Sleep studies can be vitally important in helping you get a handle on a range of sleep problems, from insomnia to narcolepsy to sleep apnea. If you doctor recommends a sleep study, here’s what you can expect.
A sleep study is painless, and you should feel fairly comfortable and at ease throughout the process. Most hospitals and sleep centers that conduct sleep studies are set up to look similar to a hotel room, so that you will feel “at home” enough to sleep normally.
Your experience will vary depending on the type of sleep test you will be undergoing. Here are a few of the most common, and what each test entails:
- Polysomnography: Two elastic belts will be wrapped around your stomach and chest to measure breathing and chest movement during your sleep. Electrodes (sticky patches with embedded sensors) will be applied to your scalp, chest, arms, legs, face, and one finger. These electrodes will measure brain activity, heart rate, blood pressure, heart rate, and even the amount of oxygen in your blood as you sleep. Each electrode is connected to thin wires, and these wires are bundled together so they don’t disturb your comfort.
- Maintenance of Wakefulness Test: During this type of sleep study, usually done the day after polysomnography, you can expect to spend most of the day at the sleep center. Electrodes will be placed on your scalp, face, and chin to help specialists determine when you are awake and when you are asleep. You will sit quietly on a chair, looking straight ahead, and try stay awake. These tests usually include four trials, lasting about 40 minutes each, with about a 2 hour break between trials.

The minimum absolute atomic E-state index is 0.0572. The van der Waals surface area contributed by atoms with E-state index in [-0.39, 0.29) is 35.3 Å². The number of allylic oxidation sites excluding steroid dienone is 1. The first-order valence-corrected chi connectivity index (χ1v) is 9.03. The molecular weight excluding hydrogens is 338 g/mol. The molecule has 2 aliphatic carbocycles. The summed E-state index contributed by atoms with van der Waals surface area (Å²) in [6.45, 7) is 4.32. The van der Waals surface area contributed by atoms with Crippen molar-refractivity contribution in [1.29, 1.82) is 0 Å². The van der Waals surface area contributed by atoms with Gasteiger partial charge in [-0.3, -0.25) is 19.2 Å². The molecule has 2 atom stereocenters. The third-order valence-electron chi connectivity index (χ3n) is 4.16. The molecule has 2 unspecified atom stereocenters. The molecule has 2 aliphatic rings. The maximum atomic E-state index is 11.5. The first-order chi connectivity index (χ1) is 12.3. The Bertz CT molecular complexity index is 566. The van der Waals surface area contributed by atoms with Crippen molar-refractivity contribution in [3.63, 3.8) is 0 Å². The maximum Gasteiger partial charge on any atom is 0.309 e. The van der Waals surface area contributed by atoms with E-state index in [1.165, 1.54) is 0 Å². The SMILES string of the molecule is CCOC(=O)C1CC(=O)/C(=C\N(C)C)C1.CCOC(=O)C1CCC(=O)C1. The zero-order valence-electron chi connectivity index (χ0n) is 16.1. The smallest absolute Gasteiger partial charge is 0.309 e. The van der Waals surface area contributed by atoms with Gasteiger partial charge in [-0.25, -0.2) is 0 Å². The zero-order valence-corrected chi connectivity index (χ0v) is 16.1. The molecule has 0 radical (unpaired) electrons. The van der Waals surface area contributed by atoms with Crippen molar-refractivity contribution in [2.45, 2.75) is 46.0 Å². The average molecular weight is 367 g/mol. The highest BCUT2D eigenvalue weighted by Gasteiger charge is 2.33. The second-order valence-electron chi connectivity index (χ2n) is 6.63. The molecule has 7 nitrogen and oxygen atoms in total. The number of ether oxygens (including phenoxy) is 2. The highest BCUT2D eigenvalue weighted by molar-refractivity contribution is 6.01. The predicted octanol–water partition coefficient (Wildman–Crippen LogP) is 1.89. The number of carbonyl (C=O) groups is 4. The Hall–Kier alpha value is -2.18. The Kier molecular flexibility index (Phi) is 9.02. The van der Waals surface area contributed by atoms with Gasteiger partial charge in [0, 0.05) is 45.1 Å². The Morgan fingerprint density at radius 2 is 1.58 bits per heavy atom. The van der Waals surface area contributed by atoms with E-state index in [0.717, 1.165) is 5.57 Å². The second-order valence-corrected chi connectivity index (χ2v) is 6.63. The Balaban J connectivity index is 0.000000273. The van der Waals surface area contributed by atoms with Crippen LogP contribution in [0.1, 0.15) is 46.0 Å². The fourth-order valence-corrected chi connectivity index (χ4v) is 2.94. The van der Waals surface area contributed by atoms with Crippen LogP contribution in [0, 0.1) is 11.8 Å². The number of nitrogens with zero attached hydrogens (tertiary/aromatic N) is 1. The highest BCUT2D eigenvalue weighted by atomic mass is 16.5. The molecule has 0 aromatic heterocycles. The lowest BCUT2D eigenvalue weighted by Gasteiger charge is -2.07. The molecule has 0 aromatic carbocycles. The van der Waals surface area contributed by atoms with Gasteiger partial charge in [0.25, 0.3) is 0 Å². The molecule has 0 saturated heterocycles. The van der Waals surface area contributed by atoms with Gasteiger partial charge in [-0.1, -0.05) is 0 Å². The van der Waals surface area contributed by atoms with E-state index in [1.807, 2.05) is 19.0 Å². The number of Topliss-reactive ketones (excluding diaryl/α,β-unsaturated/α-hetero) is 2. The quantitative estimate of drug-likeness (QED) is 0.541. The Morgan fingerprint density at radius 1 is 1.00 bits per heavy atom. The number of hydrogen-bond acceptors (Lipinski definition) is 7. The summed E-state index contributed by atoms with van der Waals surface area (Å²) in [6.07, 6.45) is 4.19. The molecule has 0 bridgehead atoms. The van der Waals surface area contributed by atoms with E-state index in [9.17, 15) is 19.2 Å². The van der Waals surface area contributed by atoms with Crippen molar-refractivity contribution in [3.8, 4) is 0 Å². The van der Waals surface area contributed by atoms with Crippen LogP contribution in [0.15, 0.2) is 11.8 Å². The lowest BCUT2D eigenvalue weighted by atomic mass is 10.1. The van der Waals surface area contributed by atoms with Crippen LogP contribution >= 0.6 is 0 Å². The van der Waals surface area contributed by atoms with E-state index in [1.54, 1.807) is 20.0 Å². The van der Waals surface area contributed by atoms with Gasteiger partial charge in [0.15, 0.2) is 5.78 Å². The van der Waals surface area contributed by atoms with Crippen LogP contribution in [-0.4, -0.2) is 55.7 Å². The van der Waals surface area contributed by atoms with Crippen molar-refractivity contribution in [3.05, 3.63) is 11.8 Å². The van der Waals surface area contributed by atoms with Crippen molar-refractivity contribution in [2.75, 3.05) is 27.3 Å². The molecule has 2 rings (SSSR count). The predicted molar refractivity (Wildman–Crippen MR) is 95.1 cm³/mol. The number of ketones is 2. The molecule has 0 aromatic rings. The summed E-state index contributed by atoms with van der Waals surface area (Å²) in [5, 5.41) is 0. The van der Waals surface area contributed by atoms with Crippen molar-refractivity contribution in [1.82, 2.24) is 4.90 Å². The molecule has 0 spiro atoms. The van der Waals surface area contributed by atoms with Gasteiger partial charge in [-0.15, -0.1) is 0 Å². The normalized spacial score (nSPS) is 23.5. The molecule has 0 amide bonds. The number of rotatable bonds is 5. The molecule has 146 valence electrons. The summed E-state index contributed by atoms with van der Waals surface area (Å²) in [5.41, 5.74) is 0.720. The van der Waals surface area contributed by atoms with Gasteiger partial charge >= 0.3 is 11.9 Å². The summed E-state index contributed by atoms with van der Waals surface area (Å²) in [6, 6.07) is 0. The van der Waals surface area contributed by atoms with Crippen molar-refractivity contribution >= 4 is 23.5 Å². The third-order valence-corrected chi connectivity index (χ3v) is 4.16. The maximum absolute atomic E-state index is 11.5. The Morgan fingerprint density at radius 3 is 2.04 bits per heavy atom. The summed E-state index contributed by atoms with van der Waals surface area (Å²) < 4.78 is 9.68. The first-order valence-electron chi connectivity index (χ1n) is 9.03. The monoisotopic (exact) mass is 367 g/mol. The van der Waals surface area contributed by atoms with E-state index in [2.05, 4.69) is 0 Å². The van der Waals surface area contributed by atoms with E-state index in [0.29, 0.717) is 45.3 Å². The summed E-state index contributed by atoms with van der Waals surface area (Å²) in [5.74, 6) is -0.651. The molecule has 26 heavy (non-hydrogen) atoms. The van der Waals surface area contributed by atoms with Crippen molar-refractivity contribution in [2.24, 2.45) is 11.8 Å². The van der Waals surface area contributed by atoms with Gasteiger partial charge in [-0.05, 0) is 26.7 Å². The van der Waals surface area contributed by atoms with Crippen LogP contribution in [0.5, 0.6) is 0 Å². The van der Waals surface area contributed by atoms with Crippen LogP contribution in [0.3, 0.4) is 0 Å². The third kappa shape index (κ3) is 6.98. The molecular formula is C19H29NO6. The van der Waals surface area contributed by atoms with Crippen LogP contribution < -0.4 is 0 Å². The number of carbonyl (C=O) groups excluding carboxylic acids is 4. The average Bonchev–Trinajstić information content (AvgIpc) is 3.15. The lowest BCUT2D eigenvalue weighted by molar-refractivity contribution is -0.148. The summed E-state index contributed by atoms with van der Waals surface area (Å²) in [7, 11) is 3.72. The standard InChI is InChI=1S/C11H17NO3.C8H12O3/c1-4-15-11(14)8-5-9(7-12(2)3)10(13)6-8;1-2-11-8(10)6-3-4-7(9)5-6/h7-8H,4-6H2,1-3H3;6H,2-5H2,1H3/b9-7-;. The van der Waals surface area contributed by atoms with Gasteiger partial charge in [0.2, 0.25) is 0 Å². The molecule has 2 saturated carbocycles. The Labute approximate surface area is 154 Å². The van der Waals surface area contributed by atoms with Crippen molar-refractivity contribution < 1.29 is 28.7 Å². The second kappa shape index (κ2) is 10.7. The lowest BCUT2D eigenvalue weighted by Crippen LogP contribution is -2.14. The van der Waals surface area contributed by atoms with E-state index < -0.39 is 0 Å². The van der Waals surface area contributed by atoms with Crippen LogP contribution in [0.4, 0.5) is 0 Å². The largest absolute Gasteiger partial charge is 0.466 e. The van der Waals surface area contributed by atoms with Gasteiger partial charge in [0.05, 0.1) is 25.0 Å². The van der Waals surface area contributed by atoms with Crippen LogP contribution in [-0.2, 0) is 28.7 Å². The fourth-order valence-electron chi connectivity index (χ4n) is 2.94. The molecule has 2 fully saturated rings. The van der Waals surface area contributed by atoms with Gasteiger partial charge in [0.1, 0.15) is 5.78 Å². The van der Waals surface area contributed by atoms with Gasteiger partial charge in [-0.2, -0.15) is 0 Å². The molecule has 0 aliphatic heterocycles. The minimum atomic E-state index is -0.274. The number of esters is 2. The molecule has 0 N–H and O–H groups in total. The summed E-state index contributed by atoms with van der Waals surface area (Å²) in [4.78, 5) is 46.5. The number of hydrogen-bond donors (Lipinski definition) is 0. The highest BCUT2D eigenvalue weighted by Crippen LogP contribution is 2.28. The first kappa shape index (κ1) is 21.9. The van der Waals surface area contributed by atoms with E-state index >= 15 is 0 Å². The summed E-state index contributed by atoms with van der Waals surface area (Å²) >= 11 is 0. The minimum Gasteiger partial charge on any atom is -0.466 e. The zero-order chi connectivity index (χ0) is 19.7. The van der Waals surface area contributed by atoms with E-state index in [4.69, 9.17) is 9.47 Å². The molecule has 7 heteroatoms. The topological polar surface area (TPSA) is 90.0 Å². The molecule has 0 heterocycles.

- Multiple Sleep Latency Test: This nap study tests how quickly you fall asleep in quiet daytime situations. It’s an easy way for sleep specialists to measure daytime sleepiness and diagnose excessive sleepiness, so it is an ideal way to diagnose narcolepsy. Like the Maintenance of Wakefulness Test, it usually takes place the day after a nighttime sleep test, and uses sensors placed on the face, scalp, and chin. Each trial will last 20 minutes, and during that time you’ll be asked to try to fall asleep in a comfortable bed. After sleeping for 15 minutes, you’ll be awakened. Between trials, you’ll be asked to stay out of bed and awake.
The technicians who administer your tests usually can’t give you the results; these must be analyzed by a physician before a diagnosis is reached. You’ll have a separate doctor’s appointment to discuss the results of your studies and the next steps for treatment.
Sleep studies aren’t painful, and can actually be quite pleasant. Go into each trial in a relaxed frame of mind, and you’ll have the best chance of showing clinical testresults that mimic your usual sleep habits.